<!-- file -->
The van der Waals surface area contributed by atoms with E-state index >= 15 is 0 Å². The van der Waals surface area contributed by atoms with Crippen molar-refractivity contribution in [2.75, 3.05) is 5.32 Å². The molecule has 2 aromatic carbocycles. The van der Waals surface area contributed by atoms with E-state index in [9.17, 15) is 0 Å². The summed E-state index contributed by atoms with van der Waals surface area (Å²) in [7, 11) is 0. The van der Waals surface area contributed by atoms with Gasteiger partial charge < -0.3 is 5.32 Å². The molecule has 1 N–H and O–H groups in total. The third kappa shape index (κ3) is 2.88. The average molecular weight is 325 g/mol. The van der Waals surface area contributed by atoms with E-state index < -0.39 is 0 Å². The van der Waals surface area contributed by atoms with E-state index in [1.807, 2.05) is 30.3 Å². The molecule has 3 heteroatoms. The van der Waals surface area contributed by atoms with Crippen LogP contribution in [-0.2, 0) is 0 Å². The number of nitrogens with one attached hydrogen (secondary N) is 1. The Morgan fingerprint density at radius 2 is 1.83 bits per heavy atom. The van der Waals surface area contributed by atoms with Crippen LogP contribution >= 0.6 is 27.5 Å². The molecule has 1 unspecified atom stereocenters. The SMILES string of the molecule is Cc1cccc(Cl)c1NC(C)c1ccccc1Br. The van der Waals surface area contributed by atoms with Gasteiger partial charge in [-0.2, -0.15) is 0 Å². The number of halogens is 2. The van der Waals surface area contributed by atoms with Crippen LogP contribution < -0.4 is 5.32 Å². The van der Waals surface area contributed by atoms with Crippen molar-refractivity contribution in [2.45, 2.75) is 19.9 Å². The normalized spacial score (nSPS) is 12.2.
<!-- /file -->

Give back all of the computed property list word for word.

The van der Waals surface area contributed by atoms with E-state index >= 15 is 0 Å². The van der Waals surface area contributed by atoms with Crippen molar-refractivity contribution in [2.75, 3.05) is 5.32 Å². The molecule has 2 aromatic carbocycles. The van der Waals surface area contributed by atoms with E-state index in [9.17, 15) is 0 Å². The summed E-state index contributed by atoms with van der Waals surface area (Å²) in [7, 11) is 0. The van der Waals surface area contributed by atoms with Gasteiger partial charge < -0.3 is 5.32 Å². The molecule has 1 N–H and O–H groups in total. The third kappa shape index (κ3) is 2.88. The average molecular weight is 325 g/mol. The van der Waals surface area contributed by atoms with E-state index < -0.39 is 0 Å². The van der Waals surface area contributed by atoms with E-state index in [1.807, 2.05) is 30.3 Å². The molecule has 3 heteroatoms. The van der Waals surface area contributed by atoms with Crippen LogP contribution in [-0.2, 0) is 0 Å². The number of nitrogens with one attached hydrogen (secondary N) is 1. The Morgan fingerprint density at radius 2 is 1.83 bits per heavy atom. The van der Waals surface area contributed by atoms with Crippen LogP contribution >= 0.6 is 27.5 Å². The molecule has 1 unspecified atom stereocenters. The SMILES string of the molecule is Cc1cccc(Cl)c1NC(C)c1ccccc1Br. The van der Waals surface area contributed by atoms with Gasteiger partial charge in [-0.2, -0.15) is 0 Å². The number of halogens is 2. The van der Waals surface area contributed by atoms with Crippen LogP contribution < -0.4 is 5.32 Å². The van der Waals surface area contributed by atoms with Crippen molar-refractivity contribution in [2.45, 2.75) is 19.9 Å². The normalized spacial score (nSPS) is 12.2.